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October 9, 2009

How might we punish "semi-voluntary acts"?

The question of this post is prompted by this new paper from Professor Deborah Denno that I just saw on SSRN.  The title of this paper is "Consciousness and Culpability in American Criminal Law," and here is the abstract:

American law requires a voluntary act or omission before assigning criminal liability. The law also presumes that an individual who is unconscious, such as a sleepwalker, is incapable of a voluntary act. For some criminal defendants in the United States this all-or-nothing approach to the voluntary act requirement can mean the difference between unqualified acquittal if they are found to have acted involuntarily, lengthy institutionalization if they are found to be insane, and incarceration or even the death penalty if their acts are found to be voluntary. In contrast to the law’s dual dichotomies of voluntary/involuntary and conscious/unconscious, modern neuroscientific research indicates that the boundaries between our conscious and unconscious states are permeable, dynamic, and interactive. To enable the law to join science in a more nuanced and just view of the human mind, this article proposes that, in addition to voluntary and involuntary acts, the criminal law recognize a third category — semi-voluntary acts.

I am inclined, even without having a chance to read the whole paper, to embrace this proposed third category of semi-voluntary acts as a way to describe some wrongful behavior for criminal law purposes.  But that then just requires turning to the really hard question of how semi-voluntary acts ought to be punished.  Should perhaps alternative sentences or technocorrections or other novel punishment be the presumptive response to this new category of consciousness and culpability?

October 9, 2009 at 10:23 AM | Permalink


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Tracked on Oct 9, 2009 6:09:14 PM


How about we worry about the systemic problems we already know and understand a bit better, such as lousy forensic evidence, Brady violations etc before going and adding yet another layer of complexity to the heap? Or bring back a form of insanity defense that is not as proscribed as currently exists, that too would be a great help.

I fear creating a fourth possible category to litigate would just sow confusion, we have lots of problems getting it right with respect to the categories we already have.

Posted by: Soronel Haetir | Oct 9, 2009 11:11:38 AM

What the author is talking about is already accounted for by the concept of diminished capacity. Whether that concept is recognized formally or not, it has long played a role in sentencing.

Indeed, it was instumental in saving Andrea Yates from the DP. Readers might reall that Yates was the mother who waited for her husband to leave for work one morning, and then drowned her defenseless children (the oldest of whom was seven) in the bathtub.

Planned, intentional, multiple child murder is a really good candidate for the death penalty. Yates got a lesser penalty because she convinced the jury that her acts were only "semi-voluntary", i.e., that she was somewhat, although not completely, crazy. So what the author is discussing is old news.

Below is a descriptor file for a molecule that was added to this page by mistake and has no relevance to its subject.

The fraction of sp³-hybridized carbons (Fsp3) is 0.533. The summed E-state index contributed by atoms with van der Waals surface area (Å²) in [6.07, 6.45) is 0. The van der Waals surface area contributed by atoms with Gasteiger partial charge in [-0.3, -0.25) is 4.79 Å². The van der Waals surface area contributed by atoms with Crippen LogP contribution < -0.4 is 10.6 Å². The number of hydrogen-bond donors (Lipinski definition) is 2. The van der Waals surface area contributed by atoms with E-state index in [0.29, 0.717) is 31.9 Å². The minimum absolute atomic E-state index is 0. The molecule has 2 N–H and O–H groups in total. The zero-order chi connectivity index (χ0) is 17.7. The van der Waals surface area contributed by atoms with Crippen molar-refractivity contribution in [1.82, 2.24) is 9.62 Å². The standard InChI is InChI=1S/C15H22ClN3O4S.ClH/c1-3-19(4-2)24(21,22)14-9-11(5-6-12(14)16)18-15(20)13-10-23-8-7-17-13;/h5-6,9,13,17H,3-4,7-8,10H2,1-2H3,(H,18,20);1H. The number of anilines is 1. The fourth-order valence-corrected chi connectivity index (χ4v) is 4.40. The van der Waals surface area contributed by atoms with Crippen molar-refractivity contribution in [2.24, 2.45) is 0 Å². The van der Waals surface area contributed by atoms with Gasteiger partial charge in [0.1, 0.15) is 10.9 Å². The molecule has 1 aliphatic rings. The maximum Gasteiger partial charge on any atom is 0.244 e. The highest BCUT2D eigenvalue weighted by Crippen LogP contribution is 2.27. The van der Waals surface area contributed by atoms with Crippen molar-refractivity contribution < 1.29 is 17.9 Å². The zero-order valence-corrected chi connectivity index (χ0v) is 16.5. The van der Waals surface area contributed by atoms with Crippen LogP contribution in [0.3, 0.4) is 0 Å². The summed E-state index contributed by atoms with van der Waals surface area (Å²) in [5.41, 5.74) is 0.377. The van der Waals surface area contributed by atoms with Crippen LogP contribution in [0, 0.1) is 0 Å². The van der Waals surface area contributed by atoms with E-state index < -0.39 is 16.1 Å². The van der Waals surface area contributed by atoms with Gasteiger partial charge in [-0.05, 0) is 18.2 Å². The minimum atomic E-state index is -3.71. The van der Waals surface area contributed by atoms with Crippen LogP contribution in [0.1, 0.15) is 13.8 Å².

Posted by: Bill Otis | Oct 9, 2009 11:38:26 AM

I agree with Soronel. Law is not psychology. As a psychologist I would argue that no act is truly voluntary as every person is subject to external and internal pressures from their culture, their genes, their upbringing, and so on. But the law has to assume that there is such a thing as a voluntary act not because it's metaphysically true but because the alternative is unworkable. Modern neuroscience that takes place in a lab might offer us some insight into the human condition but it doesn't have the ability to determine how that insight is applied in resolving social disputes between human beings.

Posted by: Daniel | Oct 9, 2009 11:48:20 AM

Mind reading is a supernatural power. Even the Medieval Church attributed it to God, at the time of judgment. Only the lawyer believes it can be done on earth. Modern students have to have cult indoctrination in order to accept this ridiculous idea. Law profs not only believe that, they indoctrinate others into believing that. Because this is a supernatural power, the assessment of intent violates the Establishment Clause.

Its origin makes it worse. The Catechism has an analysis of Mortal Sin. It contains several "elements." The word, element, in the context of misconduct, violates the Establishment Clause. The analysis of elements comes from the catechism, and violates the Establishment Clause. Two elements in the Mortal Sin analysis are knowledge and consent. Therefore the mens rea analysis violates the Establishment clause. Ironically, mortal sin is the stuff in the 10 Commandments. These are universal rules of decent society, and are not unique to a religious text. The crimes and their prohibitions do not violate the Establishment Clause. The use of the Latin terms, actus reus, mens rea, violate the Establishment Clause, as does all Latin in the law. Latin is the foreign language of a church, and unlawful. Imagine a Koran based jurisprudence. The noise would be explosive. The originators of these analyses were monks before they were judges. Their monkishness is presumptive evidence of a violation of the Establishment Clause.

What would a crime law look like to avoid violating the Establishment Clause?

It would look like a law prohibiting a strict liability crime.

Posted by: Supremacy Claus | Oct 9, 2009 2:04:12 PM

Her exemplar of "limbic psychotic trigger reaction" is an interesting choice. I've never heard of it until I read her piece. A quick lit search shows that one psychiatrist is responsible for all of the writings on it. So, it's a disorder that is not formally recognized and the studies have not been replicated.